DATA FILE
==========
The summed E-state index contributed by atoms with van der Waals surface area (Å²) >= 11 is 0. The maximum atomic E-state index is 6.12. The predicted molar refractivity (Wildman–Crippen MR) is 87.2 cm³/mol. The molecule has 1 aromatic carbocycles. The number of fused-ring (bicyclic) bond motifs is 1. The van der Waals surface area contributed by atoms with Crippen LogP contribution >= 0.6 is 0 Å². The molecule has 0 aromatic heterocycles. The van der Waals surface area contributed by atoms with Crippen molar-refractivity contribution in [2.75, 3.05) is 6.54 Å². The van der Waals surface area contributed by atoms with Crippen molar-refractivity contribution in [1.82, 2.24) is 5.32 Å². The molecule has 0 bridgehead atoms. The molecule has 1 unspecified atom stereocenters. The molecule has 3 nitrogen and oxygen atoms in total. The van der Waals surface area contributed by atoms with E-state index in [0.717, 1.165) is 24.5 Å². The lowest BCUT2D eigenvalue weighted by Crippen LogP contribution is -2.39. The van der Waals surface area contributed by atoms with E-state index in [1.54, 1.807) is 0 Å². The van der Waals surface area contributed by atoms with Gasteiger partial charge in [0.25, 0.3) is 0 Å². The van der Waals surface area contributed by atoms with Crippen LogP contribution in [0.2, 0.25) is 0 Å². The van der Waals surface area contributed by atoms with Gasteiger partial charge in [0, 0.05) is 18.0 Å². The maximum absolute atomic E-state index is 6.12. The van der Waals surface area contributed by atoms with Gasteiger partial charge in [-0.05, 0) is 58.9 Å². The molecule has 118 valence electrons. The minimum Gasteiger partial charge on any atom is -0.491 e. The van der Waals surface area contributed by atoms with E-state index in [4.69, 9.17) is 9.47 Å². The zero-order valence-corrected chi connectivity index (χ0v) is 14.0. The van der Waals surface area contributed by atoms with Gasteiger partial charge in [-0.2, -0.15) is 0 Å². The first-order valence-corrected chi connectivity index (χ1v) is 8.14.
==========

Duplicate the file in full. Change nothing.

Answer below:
The summed E-state index contributed by atoms with van der Waals surface area (Å²) >= 11 is 0. The maximum atomic E-state index is 6.12. The predicted molar refractivity (Wildman–Crippen MR) is 87.2 cm³/mol. The molecule has 1 aromatic carbocycles. The number of fused-ring (bicyclic) bond motifs is 1. The van der Waals surface area contributed by atoms with Crippen LogP contribution >= 0.6 is 0 Å². The molecule has 0 aromatic heterocycles. The van der Waals surface area contributed by atoms with Crippen molar-refractivity contribution in [2.75, 3.05) is 6.54 Å². The van der Waals surface area contributed by atoms with Crippen molar-refractivity contribution in [1.82, 2.24) is 5.32 Å². The molecule has 0 bridgehead atoms. The molecule has 1 unspecified atom stereocenters. The molecule has 3 nitrogen and oxygen atoms in total. The van der Waals surface area contributed by atoms with E-state index in [0.717, 1.165) is 24.5 Å². The lowest BCUT2D eigenvalue weighted by Crippen LogP contribution is -2.39. The van der Waals surface area contributed by atoms with E-state index in [1.54, 1.807) is 0 Å². The van der Waals surface area contributed by atoms with Gasteiger partial charge in [0.25, 0.3) is 0 Å². The van der Waals surface area contributed by atoms with Crippen LogP contribution in [0.2, 0.25) is 0 Å². The van der Waals surface area contributed by atoms with Gasteiger partial charge in [0, 0.05) is 18.0 Å². The maximum absolute atomic E-state index is 6.12. The van der Waals surface area contributed by atoms with Gasteiger partial charge in [-0.05, 0) is 58.9 Å². The molecule has 118 valence electrons. The minimum Gasteiger partial charge on any atom is -0.491 e. The van der Waals surface area contributed by atoms with E-state index in [4.69, 9.17) is 9.47 Å². The zero-order valence-corrected chi connectivity index (χ0v) is 14.0. The van der Waals surface area contributed by atoms with Gasteiger partial charge in [-0.2, -0.15) is 0 Å². The first-order valence-corrected chi connectivity index (χ1v) is 8.14.